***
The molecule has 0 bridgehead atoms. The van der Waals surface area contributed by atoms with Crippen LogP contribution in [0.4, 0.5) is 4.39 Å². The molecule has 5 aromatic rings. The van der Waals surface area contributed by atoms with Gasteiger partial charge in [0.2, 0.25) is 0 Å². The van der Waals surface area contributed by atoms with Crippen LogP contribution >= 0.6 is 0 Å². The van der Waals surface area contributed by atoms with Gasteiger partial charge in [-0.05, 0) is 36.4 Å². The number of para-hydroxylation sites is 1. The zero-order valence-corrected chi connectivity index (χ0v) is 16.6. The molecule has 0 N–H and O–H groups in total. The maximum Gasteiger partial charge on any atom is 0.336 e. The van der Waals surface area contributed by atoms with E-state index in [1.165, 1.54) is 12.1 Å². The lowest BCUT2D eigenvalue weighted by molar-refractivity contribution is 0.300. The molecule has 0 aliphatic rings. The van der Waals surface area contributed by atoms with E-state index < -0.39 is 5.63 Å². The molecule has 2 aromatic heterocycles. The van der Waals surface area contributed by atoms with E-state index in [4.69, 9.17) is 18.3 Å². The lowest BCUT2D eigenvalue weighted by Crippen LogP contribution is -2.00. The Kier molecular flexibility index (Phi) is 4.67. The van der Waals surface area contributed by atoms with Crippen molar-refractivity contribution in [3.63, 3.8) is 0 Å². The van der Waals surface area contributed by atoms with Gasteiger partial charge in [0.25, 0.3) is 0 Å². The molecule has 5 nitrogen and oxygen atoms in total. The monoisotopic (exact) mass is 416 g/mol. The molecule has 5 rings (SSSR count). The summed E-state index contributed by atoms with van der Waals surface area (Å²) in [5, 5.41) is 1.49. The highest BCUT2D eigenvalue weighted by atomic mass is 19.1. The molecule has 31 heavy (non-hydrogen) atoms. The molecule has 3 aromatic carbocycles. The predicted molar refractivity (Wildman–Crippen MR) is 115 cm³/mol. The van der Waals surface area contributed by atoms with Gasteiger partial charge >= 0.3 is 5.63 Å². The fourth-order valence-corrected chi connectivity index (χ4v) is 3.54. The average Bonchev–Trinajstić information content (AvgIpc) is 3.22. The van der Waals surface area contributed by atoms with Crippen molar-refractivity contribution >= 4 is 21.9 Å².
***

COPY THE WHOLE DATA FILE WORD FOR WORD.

The molecule has 0 bridgehead atoms. The van der Waals surface area contributed by atoms with Crippen LogP contribution in [0.4, 0.5) is 4.39 Å². The molecule has 5 aromatic rings. The van der Waals surface area contributed by atoms with Gasteiger partial charge in [0.2, 0.25) is 0 Å². The van der Waals surface area contributed by atoms with Crippen LogP contribution >= 0.6 is 0 Å². The van der Waals surface area contributed by atoms with Gasteiger partial charge in [-0.05, 0) is 36.4 Å². The number of para-hydroxylation sites is 1. The zero-order valence-corrected chi connectivity index (χ0v) is 16.6. The molecule has 0 N–H and O–H groups in total. The maximum Gasteiger partial charge on any atom is 0.336 e. The van der Waals surface area contributed by atoms with E-state index in [1.165, 1.54) is 12.1 Å². The lowest BCUT2D eigenvalue weighted by molar-refractivity contribution is 0.300. The molecule has 0 aliphatic rings. The van der Waals surface area contributed by atoms with E-state index < -0.39 is 5.63 Å². The molecule has 2 aromatic heterocycles. The van der Waals surface area contributed by atoms with E-state index in [4.69, 9.17) is 18.3 Å². The lowest BCUT2D eigenvalue weighted by Crippen LogP contribution is -2.00. The Kier molecular flexibility index (Phi) is 4.67. The van der Waals surface area contributed by atoms with Crippen molar-refractivity contribution in [3.63, 3.8) is 0 Å². The van der Waals surface area contributed by atoms with Gasteiger partial charge in [0.25, 0.3) is 0 Å². The molecule has 5 nitrogen and oxygen atoms in total. The monoisotopic (exact) mass is 416 g/mol. The molecule has 5 rings (SSSR count). The summed E-state index contributed by atoms with van der Waals surface area (Å²) in [5, 5.41) is 1.49. The highest BCUT2D eigenvalue weighted by atomic mass is 19.1. The molecule has 31 heavy (non-hydrogen) atoms. The molecule has 3 aromatic carbocycles. The predicted molar refractivity (Wildman–Crippen MR) is 115 cm³/mol. The van der Waals surface area contributed by atoms with Gasteiger partial charge >= 0.3 is 5.63 Å². The fourth-order valence-corrected chi connectivity index (χ4v) is 3.54. The average Bonchev–Trinajstić information content (AvgIpc) is 3.22. The van der Waals surface area contributed by atoms with Crippen molar-refractivity contribution >= 4 is 21.9 Å².